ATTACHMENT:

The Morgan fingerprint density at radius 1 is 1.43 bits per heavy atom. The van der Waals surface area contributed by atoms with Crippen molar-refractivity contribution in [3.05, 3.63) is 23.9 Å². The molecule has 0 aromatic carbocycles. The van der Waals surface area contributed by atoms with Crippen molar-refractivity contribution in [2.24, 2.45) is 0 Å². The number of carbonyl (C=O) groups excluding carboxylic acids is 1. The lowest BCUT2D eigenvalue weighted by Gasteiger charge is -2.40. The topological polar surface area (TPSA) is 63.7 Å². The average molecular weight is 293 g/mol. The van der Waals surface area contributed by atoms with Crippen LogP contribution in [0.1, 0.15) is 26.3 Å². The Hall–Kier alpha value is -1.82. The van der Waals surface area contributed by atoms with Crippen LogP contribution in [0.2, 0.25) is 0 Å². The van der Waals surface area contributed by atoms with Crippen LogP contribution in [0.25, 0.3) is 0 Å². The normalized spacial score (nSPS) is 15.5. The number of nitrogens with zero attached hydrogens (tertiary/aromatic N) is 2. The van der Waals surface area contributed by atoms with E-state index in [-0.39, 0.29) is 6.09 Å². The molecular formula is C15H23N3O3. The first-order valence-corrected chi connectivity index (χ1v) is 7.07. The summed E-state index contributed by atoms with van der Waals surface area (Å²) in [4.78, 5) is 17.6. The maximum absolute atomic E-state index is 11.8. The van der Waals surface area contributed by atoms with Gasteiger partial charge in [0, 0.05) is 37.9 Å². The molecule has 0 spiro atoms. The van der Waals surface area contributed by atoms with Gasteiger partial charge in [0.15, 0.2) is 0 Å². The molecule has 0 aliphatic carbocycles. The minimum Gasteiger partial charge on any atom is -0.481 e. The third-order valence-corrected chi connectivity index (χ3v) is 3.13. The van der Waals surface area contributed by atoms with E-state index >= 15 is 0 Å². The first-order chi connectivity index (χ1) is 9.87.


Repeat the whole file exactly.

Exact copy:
The Morgan fingerprint density at radius 1 is 1.43 bits per heavy atom. The van der Waals surface area contributed by atoms with Crippen molar-refractivity contribution in [3.05, 3.63) is 23.9 Å². The molecule has 0 aromatic carbocycles. The van der Waals surface area contributed by atoms with Crippen molar-refractivity contribution in [2.24, 2.45) is 0 Å². The number of carbonyl (C=O) groups excluding carboxylic acids is 1. The lowest BCUT2D eigenvalue weighted by Gasteiger charge is -2.40. The topological polar surface area (TPSA) is 63.7 Å². The average molecular weight is 293 g/mol. The van der Waals surface area contributed by atoms with Crippen LogP contribution in [0.1, 0.15) is 26.3 Å². The Hall–Kier alpha value is -1.82. The van der Waals surface area contributed by atoms with Crippen LogP contribution in [0.2, 0.25) is 0 Å². The van der Waals surface area contributed by atoms with Crippen LogP contribution in [0.25, 0.3) is 0 Å². The normalized spacial score (nSPS) is 15.5. The number of nitrogens with zero attached hydrogens (tertiary/aromatic N) is 2. The van der Waals surface area contributed by atoms with E-state index in [-0.39, 0.29) is 6.09 Å². The molecular formula is C15H23N3O3. The first-order valence-corrected chi connectivity index (χ1v) is 7.07. The summed E-state index contributed by atoms with van der Waals surface area (Å²) in [4.78, 5) is 17.6. The maximum absolute atomic E-state index is 11.8. The van der Waals surface area contributed by atoms with Gasteiger partial charge in [0, 0.05) is 37.9 Å². The molecule has 0 spiro atoms. The van der Waals surface area contributed by atoms with Gasteiger partial charge in [0.15, 0.2) is 0 Å². The molecule has 0 aliphatic carbocycles. The minimum Gasteiger partial charge on any atom is -0.481 e. The third-order valence-corrected chi connectivity index (χ3v) is 3.13. The van der Waals surface area contributed by atoms with E-state index >= 15 is 0 Å². The first-order chi connectivity index (χ1) is 9.87.